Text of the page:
PORT TOWNSEND — A community brunch on New Year’s Day raised $2,547 to help rebuild a hurricane-ravaged Gulf Coast town and fight hunger at home.
“Fifteen percent will go to our local food bank, with the remaining 85 percent to the sister city project,” said Judith Alexander.
Alexander is a volunteer with the Port Townsend-Bay Saint Louis Sister City project, which has sent a steady stream of volunteers and supplies to the Mississippi town destroyed by Hurricane Katrina last August.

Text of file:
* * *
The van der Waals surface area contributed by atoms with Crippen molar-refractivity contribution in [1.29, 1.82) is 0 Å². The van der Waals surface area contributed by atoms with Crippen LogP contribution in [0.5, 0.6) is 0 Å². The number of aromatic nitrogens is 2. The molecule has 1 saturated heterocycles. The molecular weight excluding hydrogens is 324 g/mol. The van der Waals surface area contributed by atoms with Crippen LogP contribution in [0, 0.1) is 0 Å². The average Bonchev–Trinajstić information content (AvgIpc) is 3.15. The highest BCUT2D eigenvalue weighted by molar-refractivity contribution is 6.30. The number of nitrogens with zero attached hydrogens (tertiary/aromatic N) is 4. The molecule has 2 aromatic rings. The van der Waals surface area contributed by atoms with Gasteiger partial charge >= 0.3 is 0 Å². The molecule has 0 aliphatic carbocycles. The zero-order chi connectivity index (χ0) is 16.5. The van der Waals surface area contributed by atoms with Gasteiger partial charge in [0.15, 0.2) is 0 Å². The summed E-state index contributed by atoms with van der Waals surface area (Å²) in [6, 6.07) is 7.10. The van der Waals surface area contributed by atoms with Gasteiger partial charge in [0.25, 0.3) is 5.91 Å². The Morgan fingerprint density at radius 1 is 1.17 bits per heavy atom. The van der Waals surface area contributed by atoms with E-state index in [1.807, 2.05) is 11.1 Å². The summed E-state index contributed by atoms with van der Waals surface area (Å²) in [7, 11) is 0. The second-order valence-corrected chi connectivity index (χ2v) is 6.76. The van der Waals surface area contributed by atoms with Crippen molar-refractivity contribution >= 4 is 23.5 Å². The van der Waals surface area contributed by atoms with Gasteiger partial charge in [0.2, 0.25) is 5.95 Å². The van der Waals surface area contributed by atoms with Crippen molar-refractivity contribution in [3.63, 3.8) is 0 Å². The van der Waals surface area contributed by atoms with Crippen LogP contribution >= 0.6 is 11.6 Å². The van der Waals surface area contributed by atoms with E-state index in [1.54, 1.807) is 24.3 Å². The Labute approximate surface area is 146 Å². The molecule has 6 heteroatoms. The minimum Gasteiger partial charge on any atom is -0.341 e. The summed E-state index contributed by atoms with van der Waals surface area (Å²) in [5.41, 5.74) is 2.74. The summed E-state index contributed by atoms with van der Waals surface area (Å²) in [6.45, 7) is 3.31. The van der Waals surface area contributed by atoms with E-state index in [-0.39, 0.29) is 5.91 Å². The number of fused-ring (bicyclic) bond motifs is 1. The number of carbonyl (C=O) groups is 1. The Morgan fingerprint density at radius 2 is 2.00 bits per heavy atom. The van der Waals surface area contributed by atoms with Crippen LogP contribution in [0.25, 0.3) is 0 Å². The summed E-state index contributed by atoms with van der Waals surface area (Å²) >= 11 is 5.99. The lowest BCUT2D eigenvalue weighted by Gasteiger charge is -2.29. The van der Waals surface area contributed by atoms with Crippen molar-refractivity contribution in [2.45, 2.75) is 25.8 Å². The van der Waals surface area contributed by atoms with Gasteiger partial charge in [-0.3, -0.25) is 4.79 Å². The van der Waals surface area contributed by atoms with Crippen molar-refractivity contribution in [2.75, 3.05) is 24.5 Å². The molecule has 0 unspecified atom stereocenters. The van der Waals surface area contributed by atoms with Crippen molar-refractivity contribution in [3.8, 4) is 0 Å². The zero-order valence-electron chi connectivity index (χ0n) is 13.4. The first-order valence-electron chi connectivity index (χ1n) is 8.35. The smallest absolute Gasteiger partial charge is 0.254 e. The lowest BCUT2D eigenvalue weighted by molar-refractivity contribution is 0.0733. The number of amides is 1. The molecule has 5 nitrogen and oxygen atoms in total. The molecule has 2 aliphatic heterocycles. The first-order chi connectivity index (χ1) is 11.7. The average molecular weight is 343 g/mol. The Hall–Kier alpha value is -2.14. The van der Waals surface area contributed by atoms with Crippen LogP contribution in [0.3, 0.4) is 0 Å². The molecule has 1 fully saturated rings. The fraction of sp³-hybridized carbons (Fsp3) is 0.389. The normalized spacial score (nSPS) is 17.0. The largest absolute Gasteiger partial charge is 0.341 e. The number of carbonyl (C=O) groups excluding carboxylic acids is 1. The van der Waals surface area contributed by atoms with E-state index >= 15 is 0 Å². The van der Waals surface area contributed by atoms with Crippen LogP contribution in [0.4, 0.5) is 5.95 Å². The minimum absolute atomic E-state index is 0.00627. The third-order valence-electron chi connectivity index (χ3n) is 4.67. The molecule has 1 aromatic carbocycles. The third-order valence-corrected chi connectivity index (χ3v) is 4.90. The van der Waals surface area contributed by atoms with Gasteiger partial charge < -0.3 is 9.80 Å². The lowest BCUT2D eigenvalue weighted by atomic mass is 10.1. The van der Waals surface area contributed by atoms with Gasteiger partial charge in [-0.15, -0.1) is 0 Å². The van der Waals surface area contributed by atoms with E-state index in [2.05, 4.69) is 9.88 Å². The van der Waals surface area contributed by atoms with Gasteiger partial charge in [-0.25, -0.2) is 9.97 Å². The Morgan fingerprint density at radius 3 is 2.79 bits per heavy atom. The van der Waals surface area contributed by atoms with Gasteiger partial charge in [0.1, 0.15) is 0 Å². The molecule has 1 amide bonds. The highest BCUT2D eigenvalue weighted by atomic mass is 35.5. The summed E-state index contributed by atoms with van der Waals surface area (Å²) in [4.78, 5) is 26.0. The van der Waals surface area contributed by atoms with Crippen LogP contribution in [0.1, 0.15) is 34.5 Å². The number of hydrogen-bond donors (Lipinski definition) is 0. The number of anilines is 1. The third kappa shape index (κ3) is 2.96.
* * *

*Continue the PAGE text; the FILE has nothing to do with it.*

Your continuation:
To support the ongoing effort, residents of RoseWind held their annual brunch, featuring food considered lucky to eat on New Year’s Day — black-eyed peas and greens — with help from local businesses.
“The Food Co-op donated 25 pounds of black-eyed peas, and Frog Hill Farms gave oodles of fresh greens,” Alexander said.
Volunteers picked the greens — two types of kale, which took 10 people three hours to wash and chop, Alexander said.
The black-eyed peas were combined with rice for a traditional Southern dish called Hoppin’ John, which passed muster with discerning diners.
“It was excellent,” said Lee Clark, whose late wife was from North Carolina and cooked Hoppin’ John every year.“The greens were good — just like ‘down home.”‘